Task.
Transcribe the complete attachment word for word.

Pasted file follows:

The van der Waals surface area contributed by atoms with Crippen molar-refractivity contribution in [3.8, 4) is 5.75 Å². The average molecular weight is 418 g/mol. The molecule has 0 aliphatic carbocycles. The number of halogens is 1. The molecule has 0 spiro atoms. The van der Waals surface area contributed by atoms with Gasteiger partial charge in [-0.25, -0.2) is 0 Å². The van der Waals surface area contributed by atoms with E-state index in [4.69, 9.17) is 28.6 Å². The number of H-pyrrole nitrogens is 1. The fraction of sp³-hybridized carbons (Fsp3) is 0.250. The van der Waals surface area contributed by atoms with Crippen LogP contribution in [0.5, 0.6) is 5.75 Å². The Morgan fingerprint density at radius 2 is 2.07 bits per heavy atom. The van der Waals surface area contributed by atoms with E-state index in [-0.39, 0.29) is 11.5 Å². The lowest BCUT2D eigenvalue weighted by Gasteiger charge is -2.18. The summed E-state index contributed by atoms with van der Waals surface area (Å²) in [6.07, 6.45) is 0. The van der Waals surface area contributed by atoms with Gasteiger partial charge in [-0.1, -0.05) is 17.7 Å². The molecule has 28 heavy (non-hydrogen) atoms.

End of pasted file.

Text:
The van der Waals surface area contributed by atoms with Crippen molar-refractivity contribution in [3.8, 4) is 5.75 Å². The average molecular weight is 418 g/mol. The molecule has 0 aliphatic carbocycles. The number of halogens is 1. The molecule has 0 spiro atoms. The van der Waals surface area contributed by atoms with Gasteiger partial charge in [-0.25, -0.2) is 0 Å². The van der Waals surface area contributed by atoms with E-state index in [4.69, 9.17) is 28.6 Å². The number of H-pyrrole nitrogens is 1. The fraction of sp³-hybridized carbons (Fsp3) is 0.250. The van der Waals surface area contributed by atoms with Crippen LogP contribution in [0.5, 0.6) is 5.75 Å². The Morgan fingerprint density at radius 2 is 2.07 bits per heavy atom. The van der Waals surface area contributed by atoms with E-state index in [-0.39, 0.29) is 11.5 Å². The lowest BCUT2D eigenvalue weighted by Gasteiger charge is -2.18. The summed E-state index contributed by atoms with van der Waals surface area (Å²) in [6.07, 6.45) is 0. The van der Waals surface area contributed by atoms with Gasteiger partial charge in [-0.1, -0.05) is 17.7 Å². The molecule has 28 heavy (non-hydrogen) atoms.